A few days ago I spotted a bright green (geometrid?) caterpillar on an Alder twig. It was very obvious and conspicuous on the dark leafless winter twig and I was wondering how long before a bird would spot it and scoop it away. I looked at it from close by and noticed something blackish, blurry, developing on the inside and guessed this might be (a) parasitic wasp(s). I went inside again and then saw a robin snatching up the caterpillar, within minutes. It made me wonder whether perhaps the caterpillar had deliberately sought a spot, where it could easily be seen and be eaten by a bird, so that the parasitic wasps inside would never hatch? In other words, would an individual caterpillar be able to 'know' that it is parasitised and would it willingly sacrifice itself for the sake of its species?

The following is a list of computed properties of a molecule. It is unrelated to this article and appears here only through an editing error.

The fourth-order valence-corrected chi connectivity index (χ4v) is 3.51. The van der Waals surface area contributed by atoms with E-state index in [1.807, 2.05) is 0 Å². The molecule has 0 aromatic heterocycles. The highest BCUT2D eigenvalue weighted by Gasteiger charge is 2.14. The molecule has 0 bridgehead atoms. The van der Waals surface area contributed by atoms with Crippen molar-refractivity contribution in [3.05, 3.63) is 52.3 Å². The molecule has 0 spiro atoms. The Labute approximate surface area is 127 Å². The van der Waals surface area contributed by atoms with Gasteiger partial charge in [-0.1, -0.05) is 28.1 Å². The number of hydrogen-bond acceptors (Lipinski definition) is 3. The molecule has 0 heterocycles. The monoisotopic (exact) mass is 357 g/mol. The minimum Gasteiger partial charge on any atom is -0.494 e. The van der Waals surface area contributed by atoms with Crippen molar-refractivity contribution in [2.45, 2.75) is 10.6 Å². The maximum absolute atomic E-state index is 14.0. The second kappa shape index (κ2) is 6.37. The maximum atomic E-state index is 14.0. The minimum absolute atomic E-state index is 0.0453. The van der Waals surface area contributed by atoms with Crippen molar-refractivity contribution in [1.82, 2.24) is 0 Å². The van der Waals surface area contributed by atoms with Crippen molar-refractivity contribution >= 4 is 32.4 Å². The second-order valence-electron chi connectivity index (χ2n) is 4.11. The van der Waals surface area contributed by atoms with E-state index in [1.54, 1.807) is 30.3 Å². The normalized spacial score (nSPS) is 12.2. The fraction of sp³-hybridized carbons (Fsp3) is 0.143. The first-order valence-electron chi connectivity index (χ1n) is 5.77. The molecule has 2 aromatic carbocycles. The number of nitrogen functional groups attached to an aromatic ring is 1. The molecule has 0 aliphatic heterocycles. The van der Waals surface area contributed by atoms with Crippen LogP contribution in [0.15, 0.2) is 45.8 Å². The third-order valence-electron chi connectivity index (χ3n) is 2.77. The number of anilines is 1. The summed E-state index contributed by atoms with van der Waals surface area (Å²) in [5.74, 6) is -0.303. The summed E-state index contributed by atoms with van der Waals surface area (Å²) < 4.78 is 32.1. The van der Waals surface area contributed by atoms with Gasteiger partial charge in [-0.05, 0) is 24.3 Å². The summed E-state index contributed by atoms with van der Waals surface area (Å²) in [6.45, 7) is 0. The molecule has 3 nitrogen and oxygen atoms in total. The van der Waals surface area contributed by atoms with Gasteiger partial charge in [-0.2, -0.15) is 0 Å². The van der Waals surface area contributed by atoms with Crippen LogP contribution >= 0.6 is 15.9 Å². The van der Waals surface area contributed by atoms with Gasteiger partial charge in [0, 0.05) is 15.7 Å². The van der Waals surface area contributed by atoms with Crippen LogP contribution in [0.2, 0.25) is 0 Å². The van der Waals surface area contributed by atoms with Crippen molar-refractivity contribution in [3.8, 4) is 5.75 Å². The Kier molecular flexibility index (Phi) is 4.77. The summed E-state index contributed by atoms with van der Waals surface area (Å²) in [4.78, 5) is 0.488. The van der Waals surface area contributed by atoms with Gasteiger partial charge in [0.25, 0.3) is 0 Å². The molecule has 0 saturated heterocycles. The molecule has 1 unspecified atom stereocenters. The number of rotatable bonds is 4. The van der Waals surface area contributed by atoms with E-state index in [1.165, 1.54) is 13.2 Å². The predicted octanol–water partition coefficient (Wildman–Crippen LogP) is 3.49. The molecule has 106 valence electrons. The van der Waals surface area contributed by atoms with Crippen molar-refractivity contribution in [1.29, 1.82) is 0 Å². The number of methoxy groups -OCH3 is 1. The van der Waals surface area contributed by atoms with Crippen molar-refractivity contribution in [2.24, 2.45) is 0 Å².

Perhaps this could be an example of 'zombie behaviour' where a parasitised larvae does not attempt to conceal itself from a predator to enable the parasite to complete its life cycle in another host. See 'zombie snails'.